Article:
Low interest rates and a massive level of liquidity seem sto be the name of the game for Central Bankers across the globe, and especially from the developed market space.
The European Central Bank (ECB), Bank of England, Bank of Japan and the Federal Reserve, all seem to be determined to keep printing money and undertake expansionary monetary and fiscal policies to give economic growth a head start in their troubled economies (see Malaysia ETF Surges on Election Result).
In this liquidity driven low interest rate environment, it is very important for currency traders to keep a keen eye on the monetary policies across the globe as this can have tremendous consequences on these currency pairs.
In this regard, a mention of the key personnel of Central Banks across the globe is worthwhile as they have pretty much been the ultimate sources driving market sentiments. While Ben Bernanke and his policy statements and actions have pretty much been responsible for the market uptrend in the U.S., Mario Draghi is easily the key person as far as Europe is concerned (read Bet on the Euro with These 3 ETFs).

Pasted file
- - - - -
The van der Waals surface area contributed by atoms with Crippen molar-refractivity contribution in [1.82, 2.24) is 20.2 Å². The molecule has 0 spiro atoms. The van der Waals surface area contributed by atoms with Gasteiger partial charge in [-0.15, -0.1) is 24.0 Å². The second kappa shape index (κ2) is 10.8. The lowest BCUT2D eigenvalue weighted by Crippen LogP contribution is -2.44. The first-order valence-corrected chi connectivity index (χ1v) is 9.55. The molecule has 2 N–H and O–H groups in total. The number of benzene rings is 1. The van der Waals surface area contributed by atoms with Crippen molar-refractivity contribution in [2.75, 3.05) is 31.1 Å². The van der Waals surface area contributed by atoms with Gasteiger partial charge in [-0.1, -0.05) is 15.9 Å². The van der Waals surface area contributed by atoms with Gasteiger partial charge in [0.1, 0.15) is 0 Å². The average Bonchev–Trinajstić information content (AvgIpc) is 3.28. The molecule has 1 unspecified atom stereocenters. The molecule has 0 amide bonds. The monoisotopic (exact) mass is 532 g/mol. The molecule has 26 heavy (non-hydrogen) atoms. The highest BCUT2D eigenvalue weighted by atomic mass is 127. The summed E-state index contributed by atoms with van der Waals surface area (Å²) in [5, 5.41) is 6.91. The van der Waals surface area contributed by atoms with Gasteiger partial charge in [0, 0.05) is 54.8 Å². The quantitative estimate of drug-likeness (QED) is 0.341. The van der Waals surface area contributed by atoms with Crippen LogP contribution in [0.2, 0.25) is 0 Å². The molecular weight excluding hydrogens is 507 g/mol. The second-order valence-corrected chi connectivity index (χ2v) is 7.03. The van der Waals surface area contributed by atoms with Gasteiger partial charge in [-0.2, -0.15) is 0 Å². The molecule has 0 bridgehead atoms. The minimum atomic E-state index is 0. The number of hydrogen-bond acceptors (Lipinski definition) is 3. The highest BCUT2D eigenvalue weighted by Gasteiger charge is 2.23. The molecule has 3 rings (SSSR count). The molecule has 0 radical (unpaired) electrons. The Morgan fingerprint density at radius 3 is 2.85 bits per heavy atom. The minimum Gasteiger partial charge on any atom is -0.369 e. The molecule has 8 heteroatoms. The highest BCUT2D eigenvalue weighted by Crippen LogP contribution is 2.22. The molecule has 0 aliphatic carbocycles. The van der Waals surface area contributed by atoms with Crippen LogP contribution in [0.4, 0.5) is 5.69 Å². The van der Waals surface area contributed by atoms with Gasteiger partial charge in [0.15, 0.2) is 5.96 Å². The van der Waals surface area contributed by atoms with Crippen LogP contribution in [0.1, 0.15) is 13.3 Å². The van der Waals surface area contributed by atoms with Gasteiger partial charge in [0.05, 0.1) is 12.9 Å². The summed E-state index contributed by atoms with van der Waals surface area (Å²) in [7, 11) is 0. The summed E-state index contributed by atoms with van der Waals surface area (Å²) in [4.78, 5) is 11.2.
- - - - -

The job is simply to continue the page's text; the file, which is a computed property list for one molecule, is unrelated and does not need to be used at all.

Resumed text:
Draghi’s statements and policy actions have been instrumental in shaping the European markets for quite some time. While the interest rates across many of the troubled PIIGS nations have decreased substantially, European equities have taken cues from most of the developed market counterparts and pretty much been on a solid uptrend.
Nevertheless, in Monday’s trading session, the Euro experienced extremely volatile trading following Mario Draghi’s statement which symbolizes willingness to slash interest rates further if the situation demanded (see Base Metal ETFs Soar on Strong Data).
Consequently, what was building up to a pretty subdued trading session for the CurrencyShares Euro ETF (FXE - ETF report), turned out to be an extremely volatile one for the ETF.
FXE closed the day to finish at $129.58 down -0.31% for the day. The following chart depicts the intraday trading action for the Euro ETF and the subsequent drop following Mario Draghi’s comments.
Although this event-driven phenomenon might seem to be a disturbing one for most investors seeking an exposure to the Euro ETF, there is hardly any reason to worry going forward (see Has the Euro ETF Bottomed Out?).
The ECB and its policy measures have been able to inflict some sort of stability in the Eurozone after a disastrous 2011. And going forward, this trend is most likely to continue.
Not to mention, that the Euro is already trading at depressed levels thanks to the loose fiscal policies undertaken by the ECB. Therefore a further downside seems less likely, at least at this point in time.
Still, investors in this foreign currency ETF should pay close attention to any more comments from the ECB chairman going forward. These comments clearly have the ability to drive the markets, and could result in increased volatility in the weeks and months ahead.
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